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dc.contributorVirginia Tech
dc.contributor.authorCreamer, Elizabeth G.
dc.contributor.authorLaughlin, Anne
dc.date.accessioned2014-02-18T16:35:08Z
dc.date.available2014-02-18T16:35:08Z
dc.date.issued2005
dc.identifier.citationCreamer, Elizabeth G.; Laughlin, Anne (2005). Self-Authorship and Women's Career Decision Making. Journal of College Student Development 46(1), 13-27. doi: 10.1353/csd.2005.0002
dc.identifier.issn1543-3382
dc.identifier.urihttp://hdl.handle.net/10919/25453
dc.description.abstractCurrent career literature provides little insight into how women interpret career-relevant experiences, advice, or information, particularly when it is contradictory. This paper uses findings from interviews with 40 college women to provide empirical confirmation for the link between self-authorship and career decision making. Findings underscore the role of inter-connectivity in women's decision making, particularly involving parents, and distinguish ways that this can reflect self-authorship. Self-authorship provides the theoretical framework to understand how students respond to career advice and suggests that students may reject career advice when it requires the cognitive complexity to engage diverse viewpoints. Findings endorse educational activities that require students to juggle competing knowledge claims to make complex decisions.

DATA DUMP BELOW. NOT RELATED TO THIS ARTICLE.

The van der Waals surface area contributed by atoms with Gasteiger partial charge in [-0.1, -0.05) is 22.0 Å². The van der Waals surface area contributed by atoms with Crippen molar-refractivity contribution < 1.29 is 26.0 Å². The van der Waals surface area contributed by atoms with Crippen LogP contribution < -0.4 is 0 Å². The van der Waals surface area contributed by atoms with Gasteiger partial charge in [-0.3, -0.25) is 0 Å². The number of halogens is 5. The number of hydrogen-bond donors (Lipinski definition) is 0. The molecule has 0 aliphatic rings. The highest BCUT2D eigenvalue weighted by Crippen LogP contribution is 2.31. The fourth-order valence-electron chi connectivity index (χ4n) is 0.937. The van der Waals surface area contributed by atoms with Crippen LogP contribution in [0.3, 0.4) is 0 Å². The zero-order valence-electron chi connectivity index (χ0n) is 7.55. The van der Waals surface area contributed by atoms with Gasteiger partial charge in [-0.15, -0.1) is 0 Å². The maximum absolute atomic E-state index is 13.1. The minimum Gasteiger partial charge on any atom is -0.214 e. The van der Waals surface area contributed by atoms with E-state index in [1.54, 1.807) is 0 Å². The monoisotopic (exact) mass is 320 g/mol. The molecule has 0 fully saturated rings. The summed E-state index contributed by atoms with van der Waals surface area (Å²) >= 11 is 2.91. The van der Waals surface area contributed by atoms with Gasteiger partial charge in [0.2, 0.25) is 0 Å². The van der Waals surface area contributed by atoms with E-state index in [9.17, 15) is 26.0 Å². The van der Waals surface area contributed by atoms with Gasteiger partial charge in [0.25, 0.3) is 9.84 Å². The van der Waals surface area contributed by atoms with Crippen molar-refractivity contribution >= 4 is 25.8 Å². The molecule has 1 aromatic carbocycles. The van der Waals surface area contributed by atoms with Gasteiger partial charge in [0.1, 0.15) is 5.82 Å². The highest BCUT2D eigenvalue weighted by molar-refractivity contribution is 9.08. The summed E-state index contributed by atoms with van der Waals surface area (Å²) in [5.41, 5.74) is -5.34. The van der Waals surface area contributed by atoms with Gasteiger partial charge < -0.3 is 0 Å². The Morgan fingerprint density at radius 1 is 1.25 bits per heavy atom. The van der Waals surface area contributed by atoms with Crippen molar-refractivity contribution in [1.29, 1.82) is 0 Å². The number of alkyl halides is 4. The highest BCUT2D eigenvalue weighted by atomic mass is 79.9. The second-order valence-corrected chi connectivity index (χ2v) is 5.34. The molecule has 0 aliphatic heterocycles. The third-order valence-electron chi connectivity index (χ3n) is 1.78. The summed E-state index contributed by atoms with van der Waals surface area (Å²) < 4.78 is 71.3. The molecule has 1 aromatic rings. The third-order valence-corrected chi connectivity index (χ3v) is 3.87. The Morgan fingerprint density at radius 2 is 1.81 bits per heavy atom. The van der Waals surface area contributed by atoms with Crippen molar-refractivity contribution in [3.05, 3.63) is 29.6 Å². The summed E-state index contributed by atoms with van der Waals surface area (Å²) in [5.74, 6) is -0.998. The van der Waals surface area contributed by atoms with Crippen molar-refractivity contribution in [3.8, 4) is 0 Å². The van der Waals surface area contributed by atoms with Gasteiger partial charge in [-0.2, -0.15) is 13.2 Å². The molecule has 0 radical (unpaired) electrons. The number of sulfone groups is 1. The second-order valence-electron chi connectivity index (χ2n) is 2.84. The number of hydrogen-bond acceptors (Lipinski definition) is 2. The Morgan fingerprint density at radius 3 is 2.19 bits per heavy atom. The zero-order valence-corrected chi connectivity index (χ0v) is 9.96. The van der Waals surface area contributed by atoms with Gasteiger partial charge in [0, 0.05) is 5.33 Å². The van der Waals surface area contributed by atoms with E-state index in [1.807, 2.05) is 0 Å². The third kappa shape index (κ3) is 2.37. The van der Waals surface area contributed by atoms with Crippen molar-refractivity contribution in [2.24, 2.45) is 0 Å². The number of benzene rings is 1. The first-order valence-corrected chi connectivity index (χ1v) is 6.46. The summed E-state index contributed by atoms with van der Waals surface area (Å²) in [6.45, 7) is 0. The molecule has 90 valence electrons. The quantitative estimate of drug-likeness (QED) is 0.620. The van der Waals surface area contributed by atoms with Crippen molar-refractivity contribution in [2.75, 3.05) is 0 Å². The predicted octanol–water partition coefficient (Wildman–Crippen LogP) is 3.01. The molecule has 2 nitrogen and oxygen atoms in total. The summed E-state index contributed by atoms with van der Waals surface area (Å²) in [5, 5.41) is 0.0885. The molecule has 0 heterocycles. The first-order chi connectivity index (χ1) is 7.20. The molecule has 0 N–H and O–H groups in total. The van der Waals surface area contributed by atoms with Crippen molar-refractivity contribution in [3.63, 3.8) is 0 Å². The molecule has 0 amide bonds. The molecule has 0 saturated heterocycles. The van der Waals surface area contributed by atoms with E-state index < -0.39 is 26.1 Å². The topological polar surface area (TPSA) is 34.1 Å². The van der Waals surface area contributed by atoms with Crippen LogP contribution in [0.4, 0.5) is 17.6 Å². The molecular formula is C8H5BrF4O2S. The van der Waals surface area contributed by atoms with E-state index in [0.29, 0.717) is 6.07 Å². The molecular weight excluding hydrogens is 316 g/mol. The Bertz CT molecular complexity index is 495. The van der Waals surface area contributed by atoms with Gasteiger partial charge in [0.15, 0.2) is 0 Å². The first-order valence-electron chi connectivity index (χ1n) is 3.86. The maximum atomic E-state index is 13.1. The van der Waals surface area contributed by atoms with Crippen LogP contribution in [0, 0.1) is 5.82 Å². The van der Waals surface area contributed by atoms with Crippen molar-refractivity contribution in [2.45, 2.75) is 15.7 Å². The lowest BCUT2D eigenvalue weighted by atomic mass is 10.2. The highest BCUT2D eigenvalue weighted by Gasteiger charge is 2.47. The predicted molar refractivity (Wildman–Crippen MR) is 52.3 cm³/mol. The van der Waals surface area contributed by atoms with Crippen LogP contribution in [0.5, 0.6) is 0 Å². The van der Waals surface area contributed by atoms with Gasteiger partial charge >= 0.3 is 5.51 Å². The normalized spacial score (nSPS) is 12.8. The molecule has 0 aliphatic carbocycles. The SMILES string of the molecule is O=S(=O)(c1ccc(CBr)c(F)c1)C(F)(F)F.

dc.description.sponsorshipNational Science Foundation 0120458
dc.language.isoen_US
dc.publisherJohns Hopkins Univ Press
dc.subjectefficacy expectations
dc.subjectgender differences
dc.subjectcollege-students
dc.subjectscience majors
dc.subjectchoice
dc.subjectoptions
dc.subjectperformance
dc.subjectattitude
dc.subjectschool
dc.subjectlife
dc.titleSelf-Authorship and Women's Career Decision Making
dc.typeArticle
dc.identifier.urlhttp://muse.jhu.edu/journals/csd/summary/v046/46.1creamer.html
dc.date.accessed2014-01-31
dc.title.serialJournal of College Student Development
dc.identifier.doihttps://doi.org/10.1353/csd.2005.0002


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